Railroads represent an integral part of the growth that took place in New Orleans. Many of the towns surrounding New Orleans got their start as train stations. Railroads changed the course of growth for the entire United States.
The idea for the Huey P Long Bridge began in 1915, when Governor Huey P. Long saw a need for a railroad bridge crossing the Mississippi to make train transport more easy and efficient. Before the bridge, the trains had to be carried across the river, a few cars at a time, on a ferry.
Engineers could not figure out how to build a bridge of such magnitude across a river whose bedrock was 1000 feet below the surface of silt and sand. Finally, in the 1930’s, they discovered that making the feet of the bridge very wide would create enough stability for the bridge to be built. The bridge was then finished in 1935. The lanes of the bridge, before the recent improvements, were only 9 feet wide, with no shoulders, because the cars being driven in 1935 were Model T’s.
The engineers also miscalculated as the span was built from each side. The two sides did not meet evenly in the middle and drivers had to weave quickly to the left at that spot where the bridges were joined at a diagonal.
This picture is of the original bridge which was completely redesigned and widened from its original 18 foot width to a width of 43 feet. wide. The Huey P. Long Bridge was the first bridge to span the Mississippi River in New Orleans. It’s among fewer than 250 American Society of Civil Engineering National Historic Civil Engineering Landmarks including the U.S. Capitol Building, the Eiffel Tower and the Panama Canal.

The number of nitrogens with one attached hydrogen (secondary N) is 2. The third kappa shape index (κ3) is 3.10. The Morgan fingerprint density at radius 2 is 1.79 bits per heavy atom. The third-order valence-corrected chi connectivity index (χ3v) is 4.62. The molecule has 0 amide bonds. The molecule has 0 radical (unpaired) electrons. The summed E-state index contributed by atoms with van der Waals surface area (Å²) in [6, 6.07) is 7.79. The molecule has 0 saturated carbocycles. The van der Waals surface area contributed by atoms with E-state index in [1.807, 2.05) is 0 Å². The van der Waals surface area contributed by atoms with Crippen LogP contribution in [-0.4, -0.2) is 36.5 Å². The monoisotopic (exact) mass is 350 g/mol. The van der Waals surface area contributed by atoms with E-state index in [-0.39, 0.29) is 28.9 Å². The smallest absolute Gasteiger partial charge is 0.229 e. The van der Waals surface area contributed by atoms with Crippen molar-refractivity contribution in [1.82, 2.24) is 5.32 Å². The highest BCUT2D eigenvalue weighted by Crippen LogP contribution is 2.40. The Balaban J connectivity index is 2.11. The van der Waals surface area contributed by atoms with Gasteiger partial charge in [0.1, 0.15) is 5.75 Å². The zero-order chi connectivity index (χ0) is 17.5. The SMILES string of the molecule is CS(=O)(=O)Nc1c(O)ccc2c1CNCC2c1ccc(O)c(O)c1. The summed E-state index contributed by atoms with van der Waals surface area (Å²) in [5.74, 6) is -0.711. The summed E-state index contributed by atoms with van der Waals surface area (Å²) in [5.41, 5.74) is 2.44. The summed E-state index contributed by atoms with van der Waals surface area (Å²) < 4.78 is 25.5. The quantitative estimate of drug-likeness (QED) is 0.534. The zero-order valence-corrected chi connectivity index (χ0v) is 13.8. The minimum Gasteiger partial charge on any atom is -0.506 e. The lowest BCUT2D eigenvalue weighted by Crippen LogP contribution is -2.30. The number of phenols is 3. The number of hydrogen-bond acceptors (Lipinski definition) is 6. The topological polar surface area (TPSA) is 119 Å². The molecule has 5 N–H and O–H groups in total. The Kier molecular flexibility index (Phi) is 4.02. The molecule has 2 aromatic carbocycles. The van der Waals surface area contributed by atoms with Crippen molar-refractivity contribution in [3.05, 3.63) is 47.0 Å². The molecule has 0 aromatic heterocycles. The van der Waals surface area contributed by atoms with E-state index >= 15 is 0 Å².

Multiple image photograph created using film, printed on durable canvas (no framing needed). Canvases available in all color options and in custom sizes on request.
Signed limited editions available on archival museum weight paper. Limited editions include minimum one inch white border for framing.
12" x 24"
Shipping cost: $10.00
I call my works “Crossings”. They represent the images left in our mind’s eye that form after we visit or travel through a place.
Our inner.... giant....mental..... canvas.
How it all began:
My mother always told me I was an observer. She said I would sit still for hours, just watching the world go by. I got my first camera at age 12 but I did not realize the power of photography until I got a chance to participate in a photographic research project on killer whales. There, I began learning the power that photographs held.
I ended up in California. I met a master photographer and printer named Robert Cavalli. I begged him for a job for over a year. Finally, he hired me and taught me everything I know about the possibilities of developing and printing all kinds of black and white film. He was an amazing teacher and I could not have paid for a better education in any school. He was a painter with light and his passion for the medium transferred to me.
Developing my own personal style began when I had to ride a train each day for over 120 miles. It was a unique view of the world. The landscape moving while I sat still, suspended in a metal box. Images scrolled by, some just a flash, some slowly disappearing from view. It became a challenge to capture these visions.
When I reached the end of my trip, my mind always created a single giant mental canvas on which the journey was etched. All that I had experienced was reflected on my mind's eye including what I had seen and feelings about the journey. I realized that this happens when we travel through or visit a place and I began to wonder how I could convey this in an image. I began to collaborate with Robert and it was from our collaborations and years of practice that I was able to develop the image style I use today.
Rebecca McNeill Meyers is a New Orleans artist living and working in the Northshore.
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